I said on Twitter a little while back that I thought the trick to writing was to kill the book before it killed you.
Never have I been so inclined to believe it.
I just turned in the draft of the sequel to THE ARCHIVED, and let me tell you, that book nearly won.
There’s a certain amount of pressure that comes with writing a book under contract as opposed to writing a book and THEN getting a deal (a good problem to have, I know), and there’s also a certain amount of pressure that comes with writing a sequel, and when those forces combine it’s like one of those transformer toys where two beasts suddenly become an even bigger, stronger one.
Let’s examine the two beasts on their own.
When you write a book under contract, people are watching you. They have put money into you, and expect results. And they expect them on a schedule. When you write a whole book and THEN sell it, you don’t always have the security of knowing it will become a BOOK, but you have the freedom of privacy and discovery and time. Under contract, you’re exposed.
When you’re writing a sequel to a book that’s already sold, there is a strange and intense amount of AWARENESS. You are continuing a story people are going to read. Characters they are going to develop feelings for. You want to do the story justice. You want to keep the readers happy. You want to go bigger. You would think that re-entering a world you’ve already created would be freeing, make the creative process easier, but a quick poll of the interwebs–I basically went around authors and dropped the word SEQUEL and watched them shudder–suggests otherwise.
Now, for a good number of authors, their first book written under contract and their first sequel are one and the same. Maybe they get ALL THE ANGST out in one book.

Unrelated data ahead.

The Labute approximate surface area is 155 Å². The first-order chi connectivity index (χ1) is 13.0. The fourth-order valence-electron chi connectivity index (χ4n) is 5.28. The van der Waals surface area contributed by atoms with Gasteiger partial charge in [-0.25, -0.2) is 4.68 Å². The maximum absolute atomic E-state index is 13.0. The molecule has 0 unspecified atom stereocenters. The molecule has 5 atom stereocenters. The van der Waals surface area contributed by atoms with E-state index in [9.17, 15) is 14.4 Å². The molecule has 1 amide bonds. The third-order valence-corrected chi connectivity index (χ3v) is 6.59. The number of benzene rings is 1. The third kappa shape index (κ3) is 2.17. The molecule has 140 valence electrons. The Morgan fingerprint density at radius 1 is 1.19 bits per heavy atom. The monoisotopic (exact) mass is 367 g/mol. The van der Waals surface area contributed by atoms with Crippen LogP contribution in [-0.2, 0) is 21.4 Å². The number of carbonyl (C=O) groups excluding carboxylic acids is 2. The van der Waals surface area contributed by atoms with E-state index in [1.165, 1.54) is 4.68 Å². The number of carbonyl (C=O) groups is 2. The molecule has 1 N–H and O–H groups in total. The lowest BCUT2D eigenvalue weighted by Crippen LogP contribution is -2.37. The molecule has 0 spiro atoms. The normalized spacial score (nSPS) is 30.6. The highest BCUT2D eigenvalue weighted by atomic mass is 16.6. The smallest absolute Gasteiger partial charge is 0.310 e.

But for me, these two feelings came first in separate packages, and then together.
To be honest, I’m lucky that the sequel wasn’t my first book under contract. That award goes to the FIRST book in The Archived series, and let me tell you, writing that under contract (and overseas) was DAUNTING. I was in no way braced for the sensation of other people watching me work, and waiting for a product. But at least I had the luxury of it being the first book in what I hoped would become a series.
Which brings us to…THE ARCHIVED SEQUEL.
The Archived sequel was both written under contract, and was, you know, a sequel. Needless to say, it came with ALL THE FEELS. I expect angst to creep into my process around the halfway point of a draft, but I have to say, fear/panic/hope/worry/angst were with me from page one. I very, very, very much wanted to write this book. When I got the call that Disney*Hyperion was buying Book 2, and that my beloved book would become a series–it still gives me chills–I was over the moon.
And then I sat down to work, to revisit the characters I loved so, so much.
Not because I didn’t know the story. On the contrary, of all the projects I’ve worked on, The Archived sequel is the one I knew best. I knew as much as I could possibly know about it before putting pen to paper. This wasn’t writer’s block. It was fear. Fear that I wouldn’t be able to do the story justice. Fear that it wouldn’t be better than Book 1. Fear that I wasn’t a good enough writer to get the strange, warped, complicated, tangled, psychological story from my head and onto the page. All kinds of fear.
Writers are known for maintaining a fairly high baseline of self-doubt anyway, and coming off the high of finishing Book 1 edits, of finally being SO in love with the first installment, I found myself paralyzed by the IDEA of the second one.